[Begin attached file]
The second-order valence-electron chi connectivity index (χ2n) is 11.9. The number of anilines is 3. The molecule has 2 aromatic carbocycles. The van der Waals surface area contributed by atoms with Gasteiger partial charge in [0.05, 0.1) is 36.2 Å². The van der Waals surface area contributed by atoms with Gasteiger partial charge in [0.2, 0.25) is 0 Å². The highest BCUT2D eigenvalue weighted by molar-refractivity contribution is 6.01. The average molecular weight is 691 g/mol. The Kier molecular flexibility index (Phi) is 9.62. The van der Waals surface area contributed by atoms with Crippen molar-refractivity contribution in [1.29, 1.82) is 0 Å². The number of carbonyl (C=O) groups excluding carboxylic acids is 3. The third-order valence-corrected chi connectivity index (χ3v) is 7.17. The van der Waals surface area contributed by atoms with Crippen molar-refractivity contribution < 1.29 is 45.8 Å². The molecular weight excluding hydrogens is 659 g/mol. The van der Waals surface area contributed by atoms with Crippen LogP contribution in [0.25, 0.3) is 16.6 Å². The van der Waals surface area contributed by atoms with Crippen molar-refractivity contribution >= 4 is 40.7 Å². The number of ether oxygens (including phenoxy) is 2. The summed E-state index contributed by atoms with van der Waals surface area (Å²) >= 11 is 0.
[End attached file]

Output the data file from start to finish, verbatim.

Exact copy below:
The second-order valence-electron chi connectivity index (χ2n) is 11.9. The number of anilines is 3. The molecule has 2 aromatic carbocycles. The van der Waals surface area contributed by atoms with Gasteiger partial charge in [0.05, 0.1) is 36.2 Å². The van der Waals surface area contributed by atoms with Gasteiger partial charge in [0.2, 0.25) is 0 Å². The highest BCUT2D eigenvalue weighted by molar-refractivity contribution is 6.01. The average molecular weight is 691 g/mol. The Kier molecular flexibility index (Phi) is 9.62. The van der Waals surface area contributed by atoms with Crippen molar-refractivity contribution in [1.29, 1.82) is 0 Å². The number of carbonyl (C=O) groups excluding carboxylic acids is 3. The third-order valence-corrected chi connectivity index (χ3v) is 7.17. The van der Waals surface area contributed by atoms with Crippen molar-refractivity contribution < 1.29 is 45.8 Å². The molecular weight excluding hydrogens is 659 g/mol. The van der Waals surface area contributed by atoms with Crippen LogP contribution in [0.25, 0.3) is 16.6 Å². The van der Waals surface area contributed by atoms with Crippen molar-refractivity contribution >= 4 is 40.7 Å². The number of ether oxygens (including phenoxy) is 2. The summed E-state index contributed by atoms with van der Waals surface area (Å²) >= 11 is 0.